I would say no. Teaching students how to use the card catalog, whether physical or electronic, is useful. But the Dewey and Library of Congress Systems are nothing more than ways to number the shelves, really. Having students memorize the system is rather pointless; I don't need to know how Google organizes its information internally to get what I want online, after all. The crux of the matter is: Can you find what you are looking for? As long as a student can use the catalog and read the tags on the shelves, then they are set on the cataloging issue.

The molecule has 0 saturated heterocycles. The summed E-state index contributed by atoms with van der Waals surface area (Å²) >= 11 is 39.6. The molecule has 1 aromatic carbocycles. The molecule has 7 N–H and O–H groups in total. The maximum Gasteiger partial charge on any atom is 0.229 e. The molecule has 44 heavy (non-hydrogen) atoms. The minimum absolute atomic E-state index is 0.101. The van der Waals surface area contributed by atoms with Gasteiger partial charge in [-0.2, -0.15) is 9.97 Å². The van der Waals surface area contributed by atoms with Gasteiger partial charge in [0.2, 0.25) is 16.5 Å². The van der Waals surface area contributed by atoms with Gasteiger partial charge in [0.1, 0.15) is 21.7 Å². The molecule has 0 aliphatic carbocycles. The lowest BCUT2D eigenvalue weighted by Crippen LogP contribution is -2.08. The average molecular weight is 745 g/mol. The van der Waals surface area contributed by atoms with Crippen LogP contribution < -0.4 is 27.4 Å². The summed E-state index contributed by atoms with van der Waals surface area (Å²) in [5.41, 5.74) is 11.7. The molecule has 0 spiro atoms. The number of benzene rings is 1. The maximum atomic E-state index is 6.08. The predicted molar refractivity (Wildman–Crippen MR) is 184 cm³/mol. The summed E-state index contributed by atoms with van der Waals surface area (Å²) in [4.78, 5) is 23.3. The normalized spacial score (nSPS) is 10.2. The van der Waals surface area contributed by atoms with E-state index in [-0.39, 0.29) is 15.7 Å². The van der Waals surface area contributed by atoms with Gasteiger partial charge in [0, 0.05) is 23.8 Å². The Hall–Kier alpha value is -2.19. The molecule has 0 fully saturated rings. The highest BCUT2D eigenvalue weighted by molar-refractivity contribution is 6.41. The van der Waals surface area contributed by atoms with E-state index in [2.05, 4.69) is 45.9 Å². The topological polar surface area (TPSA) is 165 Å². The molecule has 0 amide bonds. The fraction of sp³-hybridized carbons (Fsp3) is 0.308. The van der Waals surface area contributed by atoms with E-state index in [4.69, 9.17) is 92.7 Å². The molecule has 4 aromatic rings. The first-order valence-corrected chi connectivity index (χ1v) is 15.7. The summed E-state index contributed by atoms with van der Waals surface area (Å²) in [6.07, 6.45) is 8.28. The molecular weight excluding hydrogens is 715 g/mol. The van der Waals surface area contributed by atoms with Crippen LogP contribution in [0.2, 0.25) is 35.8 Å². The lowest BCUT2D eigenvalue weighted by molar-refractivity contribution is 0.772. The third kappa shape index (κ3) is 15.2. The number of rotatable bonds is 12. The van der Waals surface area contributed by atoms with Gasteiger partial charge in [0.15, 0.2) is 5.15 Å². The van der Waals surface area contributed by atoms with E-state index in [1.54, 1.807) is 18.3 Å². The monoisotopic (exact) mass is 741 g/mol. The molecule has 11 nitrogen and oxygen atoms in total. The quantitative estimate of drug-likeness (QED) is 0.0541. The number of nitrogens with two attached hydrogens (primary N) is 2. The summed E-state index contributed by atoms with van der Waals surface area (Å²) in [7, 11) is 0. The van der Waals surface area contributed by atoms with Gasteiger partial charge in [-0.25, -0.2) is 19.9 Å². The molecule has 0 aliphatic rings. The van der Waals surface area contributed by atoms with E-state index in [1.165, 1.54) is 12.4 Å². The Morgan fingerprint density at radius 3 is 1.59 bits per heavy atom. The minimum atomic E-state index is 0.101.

Of much greater import is the point that #7 makes; what most students really need to learn is how to search effectively. This includes understanding how to make a list of key words or tags, and a grasp of the different types and qualities of references that are available to them. All you have to do is look at how poor a job most students do at putting tags on their enotes questions to realize that knowing the Dewey decimal system isn't going to help them find information - organizing their thoughts so they know what they are trying to find has to come first.